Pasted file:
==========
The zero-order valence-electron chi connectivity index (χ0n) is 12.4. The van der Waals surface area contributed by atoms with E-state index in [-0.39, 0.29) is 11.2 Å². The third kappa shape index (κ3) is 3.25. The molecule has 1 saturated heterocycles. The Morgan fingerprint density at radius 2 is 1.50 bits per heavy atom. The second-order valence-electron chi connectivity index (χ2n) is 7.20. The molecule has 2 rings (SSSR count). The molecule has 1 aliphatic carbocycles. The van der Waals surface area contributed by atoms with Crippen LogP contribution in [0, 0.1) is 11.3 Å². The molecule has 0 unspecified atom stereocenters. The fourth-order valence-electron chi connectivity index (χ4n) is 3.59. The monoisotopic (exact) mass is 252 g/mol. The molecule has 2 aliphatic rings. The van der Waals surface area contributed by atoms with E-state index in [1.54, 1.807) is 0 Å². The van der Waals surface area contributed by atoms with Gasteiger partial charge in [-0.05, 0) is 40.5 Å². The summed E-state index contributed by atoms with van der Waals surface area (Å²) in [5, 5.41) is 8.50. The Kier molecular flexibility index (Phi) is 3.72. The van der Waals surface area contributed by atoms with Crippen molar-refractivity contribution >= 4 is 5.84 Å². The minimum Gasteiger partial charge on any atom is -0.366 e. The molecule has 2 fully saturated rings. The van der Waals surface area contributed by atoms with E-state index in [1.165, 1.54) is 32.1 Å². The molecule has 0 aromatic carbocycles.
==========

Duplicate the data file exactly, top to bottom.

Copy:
The zero-order valence-electron chi connectivity index (χ0n) is 12.4. The van der Waals surface area contributed by atoms with E-state index in [-0.39, 0.29) is 11.2 Å². The third kappa shape index (κ3) is 3.25. The molecule has 1 saturated heterocycles. The Morgan fingerprint density at radius 2 is 1.50 bits per heavy atom. The second-order valence-electron chi connectivity index (χ2n) is 7.20. The molecule has 2 rings (SSSR count). The molecule has 1 aliphatic carbocycles. The van der Waals surface area contributed by atoms with Crippen LogP contribution in [0, 0.1) is 11.3 Å². The molecule has 0 unspecified atom stereocenters. The fourth-order valence-electron chi connectivity index (χ4n) is 3.59. The monoisotopic (exact) mass is 252 g/mol. The molecule has 2 aliphatic rings. The van der Waals surface area contributed by atoms with E-state index in [1.54, 1.807) is 0 Å². The van der Waals surface area contributed by atoms with Gasteiger partial charge in [-0.05, 0) is 40.5 Å². The summed E-state index contributed by atoms with van der Waals surface area (Å²) in [5, 5.41) is 8.50. The Kier molecular flexibility index (Phi) is 3.72. The van der Waals surface area contributed by atoms with Crippen molar-refractivity contribution >= 4 is 5.84 Å². The minimum Gasteiger partial charge on any atom is -0.366 e. The molecule has 2 fully saturated rings. The van der Waals surface area contributed by atoms with E-state index in [1.165, 1.54) is 32.1 Å². The molecule has 0 aromatic carbocycles.